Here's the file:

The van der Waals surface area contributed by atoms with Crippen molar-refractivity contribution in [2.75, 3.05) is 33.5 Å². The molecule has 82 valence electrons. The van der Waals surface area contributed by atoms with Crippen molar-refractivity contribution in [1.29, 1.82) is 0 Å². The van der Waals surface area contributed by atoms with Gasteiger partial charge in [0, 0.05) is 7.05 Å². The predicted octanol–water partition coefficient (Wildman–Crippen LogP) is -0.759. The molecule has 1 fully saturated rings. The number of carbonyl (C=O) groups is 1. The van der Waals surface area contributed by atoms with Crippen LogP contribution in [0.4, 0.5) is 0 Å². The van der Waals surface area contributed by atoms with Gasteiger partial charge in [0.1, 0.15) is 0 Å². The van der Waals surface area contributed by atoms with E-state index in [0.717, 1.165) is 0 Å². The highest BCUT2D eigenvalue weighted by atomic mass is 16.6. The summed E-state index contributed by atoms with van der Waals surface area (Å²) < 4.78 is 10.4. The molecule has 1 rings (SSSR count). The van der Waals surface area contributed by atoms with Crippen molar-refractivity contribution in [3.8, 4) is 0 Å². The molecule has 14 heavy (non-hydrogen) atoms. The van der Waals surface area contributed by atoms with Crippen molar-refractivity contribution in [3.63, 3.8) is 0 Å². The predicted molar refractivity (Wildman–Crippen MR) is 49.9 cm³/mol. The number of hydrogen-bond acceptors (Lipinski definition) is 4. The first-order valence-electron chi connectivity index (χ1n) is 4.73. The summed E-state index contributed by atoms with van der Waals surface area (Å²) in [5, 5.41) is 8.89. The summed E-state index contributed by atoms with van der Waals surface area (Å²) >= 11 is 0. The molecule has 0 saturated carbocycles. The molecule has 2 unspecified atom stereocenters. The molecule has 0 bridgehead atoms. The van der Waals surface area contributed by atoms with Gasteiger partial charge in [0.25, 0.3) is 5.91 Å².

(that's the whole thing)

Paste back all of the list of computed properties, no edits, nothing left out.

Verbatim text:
The van der Waals surface area contributed by atoms with Crippen molar-refractivity contribution in [2.75, 3.05) is 33.5 Å². The molecule has 82 valence electrons. The van der Waals surface area contributed by atoms with Crippen molar-refractivity contribution in [1.29, 1.82) is 0 Å². The van der Waals surface area contributed by atoms with Gasteiger partial charge in [0, 0.05) is 7.05 Å². The predicted octanol–water partition coefficient (Wildman–Crippen LogP) is -0.759. The molecule has 1 fully saturated rings. The number of carbonyl (C=O) groups is 1. The van der Waals surface area contributed by atoms with Crippen LogP contribution in [0.4, 0.5) is 0 Å². The van der Waals surface area contributed by atoms with Gasteiger partial charge in [0.1, 0.15) is 0 Å². The van der Waals surface area contributed by atoms with E-state index in [0.717, 1.165) is 0 Å². The highest BCUT2D eigenvalue weighted by atomic mass is 16.6. The summed E-state index contributed by atoms with van der Waals surface area (Å²) < 4.78 is 10.4. The molecule has 1 rings (SSSR count). The van der Waals surface area contributed by atoms with Crippen molar-refractivity contribution in [3.8, 4) is 0 Å². The molecule has 14 heavy (non-hydrogen) atoms. The van der Waals surface area contributed by atoms with Crippen molar-refractivity contribution in [3.63, 3.8) is 0 Å². The predicted molar refractivity (Wildman–Crippen MR) is 49.9 cm³/mol. The number of hydrogen-bond acceptors (Lipinski definition) is 4. The first-order valence-electron chi connectivity index (χ1n) is 4.73. The summed E-state index contributed by atoms with van der Waals surface area (Å²) in [5, 5.41) is 8.89. The summed E-state index contributed by atoms with van der Waals surface area (Å²) >= 11 is 0. The molecule has 0 saturated carbocycles. The molecule has 2 unspecified atom stereocenters. The molecule has 0 bridgehead atoms. The van der Waals surface area contributed by atoms with Gasteiger partial charge in [0.25, 0.3) is 5.91 Å².